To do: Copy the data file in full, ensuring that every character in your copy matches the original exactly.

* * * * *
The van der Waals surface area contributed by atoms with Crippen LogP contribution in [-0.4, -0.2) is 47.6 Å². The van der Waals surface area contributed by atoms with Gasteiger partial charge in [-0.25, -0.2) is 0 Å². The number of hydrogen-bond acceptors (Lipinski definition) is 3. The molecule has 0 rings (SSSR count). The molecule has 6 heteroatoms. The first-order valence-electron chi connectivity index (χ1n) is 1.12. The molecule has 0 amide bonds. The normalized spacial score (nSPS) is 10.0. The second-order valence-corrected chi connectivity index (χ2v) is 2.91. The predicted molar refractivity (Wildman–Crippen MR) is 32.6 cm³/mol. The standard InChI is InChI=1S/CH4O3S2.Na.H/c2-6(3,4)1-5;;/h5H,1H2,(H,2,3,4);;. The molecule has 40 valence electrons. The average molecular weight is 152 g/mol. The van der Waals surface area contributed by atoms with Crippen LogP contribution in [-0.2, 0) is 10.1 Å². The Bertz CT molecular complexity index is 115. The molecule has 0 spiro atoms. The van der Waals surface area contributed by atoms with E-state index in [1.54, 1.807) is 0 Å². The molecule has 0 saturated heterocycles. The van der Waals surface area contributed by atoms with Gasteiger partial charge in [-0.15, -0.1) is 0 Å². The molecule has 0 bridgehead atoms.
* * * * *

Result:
The van der Waals surface area contributed by atoms with Crippen LogP contribution in [-0.4, -0.2) is 47.6 Å². The van der Waals surface area contributed by atoms with Gasteiger partial charge in [-0.25, -0.2) is 0 Å². The number of hydrogen-bond acceptors (Lipinski definition) is 3. The molecule has 0 rings (SSSR count). The molecule has 6 heteroatoms. The first-order valence-electron chi connectivity index (χ1n) is 1.12. The molecule has 0 amide bonds. The normalized spacial score (nSPS) is 10.0. The second-order valence-corrected chi connectivity index (χ2v) is 2.91. The predicted molar refractivity (Wildman–Crippen MR) is 32.6 cm³/mol. The standard InChI is InChI=1S/CH4O3S2.Na.H/c2-6(3,4)1-5;;/h5H,1H2,(H,2,3,4);;. The molecule has 40 valence electrons. The average molecular weight is 152 g/mol. The van der Waals surface area contributed by atoms with Crippen LogP contribution in [-0.2, 0) is 10.1 Å². The Bertz CT molecular complexity index is 115. The molecule has 0 spiro atoms. The van der Waals surface area contributed by atoms with E-state index in [1.54, 1.807) is 0 Å². The molecule has 0 saturated heterocycles. The van der Waals surface area contributed by atoms with Gasteiger partial charge in [-0.15, -0.1) is 0 Å². The molecule has 0 bridgehead atoms.